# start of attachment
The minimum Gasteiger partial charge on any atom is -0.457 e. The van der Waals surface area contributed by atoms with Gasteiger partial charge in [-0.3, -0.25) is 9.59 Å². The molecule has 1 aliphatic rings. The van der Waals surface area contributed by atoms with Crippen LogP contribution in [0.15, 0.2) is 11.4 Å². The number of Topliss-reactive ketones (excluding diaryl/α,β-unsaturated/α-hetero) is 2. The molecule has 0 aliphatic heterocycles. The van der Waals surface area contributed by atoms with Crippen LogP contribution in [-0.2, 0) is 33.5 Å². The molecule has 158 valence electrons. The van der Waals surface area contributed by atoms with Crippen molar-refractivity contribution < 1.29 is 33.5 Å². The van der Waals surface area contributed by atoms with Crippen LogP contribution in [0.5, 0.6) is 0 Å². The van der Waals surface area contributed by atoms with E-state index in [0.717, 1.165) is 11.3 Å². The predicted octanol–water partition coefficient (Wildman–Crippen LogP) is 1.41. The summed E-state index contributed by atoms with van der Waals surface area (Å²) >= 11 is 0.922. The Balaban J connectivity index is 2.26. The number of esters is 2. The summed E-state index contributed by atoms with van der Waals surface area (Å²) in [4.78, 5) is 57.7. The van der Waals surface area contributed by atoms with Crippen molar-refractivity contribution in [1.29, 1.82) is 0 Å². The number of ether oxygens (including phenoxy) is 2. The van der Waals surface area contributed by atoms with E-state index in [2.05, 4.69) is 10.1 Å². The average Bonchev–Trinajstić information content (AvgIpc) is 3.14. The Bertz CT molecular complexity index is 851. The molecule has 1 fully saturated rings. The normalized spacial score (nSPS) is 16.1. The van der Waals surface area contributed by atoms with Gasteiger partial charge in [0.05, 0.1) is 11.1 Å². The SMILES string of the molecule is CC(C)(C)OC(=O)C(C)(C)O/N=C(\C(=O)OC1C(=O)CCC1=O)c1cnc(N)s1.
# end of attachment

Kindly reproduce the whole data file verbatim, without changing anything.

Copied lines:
The minimum Gasteiger partial charge on any atom is -0.457 e. The van der Waals surface area contributed by atoms with Gasteiger partial charge in [-0.3, -0.25) is 9.59 Å². The molecule has 1 aliphatic rings. The van der Waals surface area contributed by atoms with Crippen LogP contribution in [0.15, 0.2) is 11.4 Å². The number of Topliss-reactive ketones (excluding diaryl/α,β-unsaturated/α-hetero) is 2. The molecule has 0 aliphatic heterocycles. The van der Waals surface area contributed by atoms with Crippen LogP contribution in [-0.2, 0) is 33.5 Å². The molecule has 158 valence electrons. The van der Waals surface area contributed by atoms with Crippen molar-refractivity contribution < 1.29 is 33.5 Å². The van der Waals surface area contributed by atoms with Crippen LogP contribution in [0.5, 0.6) is 0 Å². The van der Waals surface area contributed by atoms with E-state index in [0.717, 1.165) is 11.3 Å². The predicted octanol–water partition coefficient (Wildman–Crippen LogP) is 1.41. The summed E-state index contributed by atoms with van der Waals surface area (Å²) >= 11 is 0.922. The Balaban J connectivity index is 2.26. The number of esters is 2. The summed E-state index contributed by atoms with van der Waals surface area (Å²) in [4.78, 5) is 57.7. The van der Waals surface area contributed by atoms with Crippen molar-refractivity contribution in [1.29, 1.82) is 0 Å². The number of ether oxygens (including phenoxy) is 2. The van der Waals surface area contributed by atoms with E-state index in [2.05, 4.69) is 10.1 Å². The average Bonchev–Trinajstić information content (AvgIpc) is 3.14. The Bertz CT molecular complexity index is 851. The molecule has 1 fully saturated rings. The normalized spacial score (nSPS) is 16.1. The van der Waals surface area contributed by atoms with Gasteiger partial charge in [0.05, 0.1) is 11.1 Å². The SMILES string of the molecule is CC(C)(C)OC(=O)C(C)(C)O/N=C(\C(=O)OC1C(=O)CCC1=O)c1cnc(N)s1.